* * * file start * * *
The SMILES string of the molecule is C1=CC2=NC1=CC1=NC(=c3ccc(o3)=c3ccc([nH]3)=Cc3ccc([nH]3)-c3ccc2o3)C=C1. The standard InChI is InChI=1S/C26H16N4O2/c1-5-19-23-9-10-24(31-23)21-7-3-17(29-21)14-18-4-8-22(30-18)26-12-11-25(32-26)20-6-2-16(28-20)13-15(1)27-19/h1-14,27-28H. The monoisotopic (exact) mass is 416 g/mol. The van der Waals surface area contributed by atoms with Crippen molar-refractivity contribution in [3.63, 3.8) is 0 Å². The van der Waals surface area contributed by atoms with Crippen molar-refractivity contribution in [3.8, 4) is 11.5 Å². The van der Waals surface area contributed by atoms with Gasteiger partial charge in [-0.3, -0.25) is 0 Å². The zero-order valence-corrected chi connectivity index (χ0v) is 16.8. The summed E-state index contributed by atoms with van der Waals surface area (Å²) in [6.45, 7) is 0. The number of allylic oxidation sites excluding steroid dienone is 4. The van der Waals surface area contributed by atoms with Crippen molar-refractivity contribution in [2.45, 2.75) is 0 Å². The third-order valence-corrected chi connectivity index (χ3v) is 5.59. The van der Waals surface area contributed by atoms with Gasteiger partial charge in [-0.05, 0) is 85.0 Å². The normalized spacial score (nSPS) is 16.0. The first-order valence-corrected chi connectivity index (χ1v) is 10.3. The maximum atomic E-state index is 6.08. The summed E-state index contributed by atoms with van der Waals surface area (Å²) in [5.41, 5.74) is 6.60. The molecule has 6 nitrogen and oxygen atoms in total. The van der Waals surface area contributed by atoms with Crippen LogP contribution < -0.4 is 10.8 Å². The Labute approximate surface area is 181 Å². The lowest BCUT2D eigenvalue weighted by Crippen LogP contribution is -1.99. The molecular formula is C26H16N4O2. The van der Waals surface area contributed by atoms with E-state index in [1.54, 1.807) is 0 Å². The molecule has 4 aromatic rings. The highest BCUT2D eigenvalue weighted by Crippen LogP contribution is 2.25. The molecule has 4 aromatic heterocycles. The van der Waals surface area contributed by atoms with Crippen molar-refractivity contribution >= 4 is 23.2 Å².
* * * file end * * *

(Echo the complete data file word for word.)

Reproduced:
The SMILES string of the molecule is C1=CC2=NC1=CC1=NC(=c3ccc(o3)=c3ccc([nH]3)=Cc3ccc([nH]3)-c3ccc2o3)C=C1. The standard InChI is InChI=1S/C26H16N4O2/c1-5-19-23-9-10-24(31-23)21-7-3-17(29-21)14-18-4-8-22(30-18)26-12-11-25(32-26)20-6-2-16(28-20)13-15(1)27-19/h1-14,27-28H. The monoisotopic (exact) mass is 416 g/mol. The van der Waals surface area contributed by atoms with Crippen molar-refractivity contribution in [3.63, 3.8) is 0 Å². The van der Waals surface area contributed by atoms with Crippen molar-refractivity contribution in [3.8, 4) is 11.5 Å². The van der Waals surface area contributed by atoms with Gasteiger partial charge in [-0.3, -0.25) is 0 Å². The zero-order valence-corrected chi connectivity index (χ0v) is 16.8. The summed E-state index contributed by atoms with van der Waals surface area (Å²) in [6.45, 7) is 0. The number of allylic oxidation sites excluding steroid dienone is 4. The van der Waals surface area contributed by atoms with Crippen molar-refractivity contribution in [2.45, 2.75) is 0 Å². The third-order valence-corrected chi connectivity index (χ3v) is 5.59. The van der Waals surface area contributed by atoms with Gasteiger partial charge in [-0.05, 0) is 85.0 Å². The normalized spacial score (nSPS) is 16.0. The first-order valence-corrected chi connectivity index (χ1v) is 10.3. The maximum atomic E-state index is 6.08. The summed E-state index contributed by atoms with van der Waals surface area (Å²) in [5.41, 5.74) is 6.60. The molecule has 6 nitrogen and oxygen atoms in total. The van der Waals surface area contributed by atoms with Crippen LogP contribution < -0.4 is 10.8 Å². The Labute approximate surface area is 181 Å². The lowest BCUT2D eigenvalue weighted by Crippen LogP contribution is -1.99. The molecular formula is C26H16N4O2. The van der Waals surface area contributed by atoms with E-state index in [1.54, 1.807) is 0 Å². The molecule has 4 aromatic rings. The highest BCUT2D eigenvalue weighted by Crippen LogP contribution is 2.25. The molecule has 4 aromatic heterocycles. The van der Waals surface area contributed by atoms with Crippen molar-refractivity contribution >= 4 is 23.2 Å².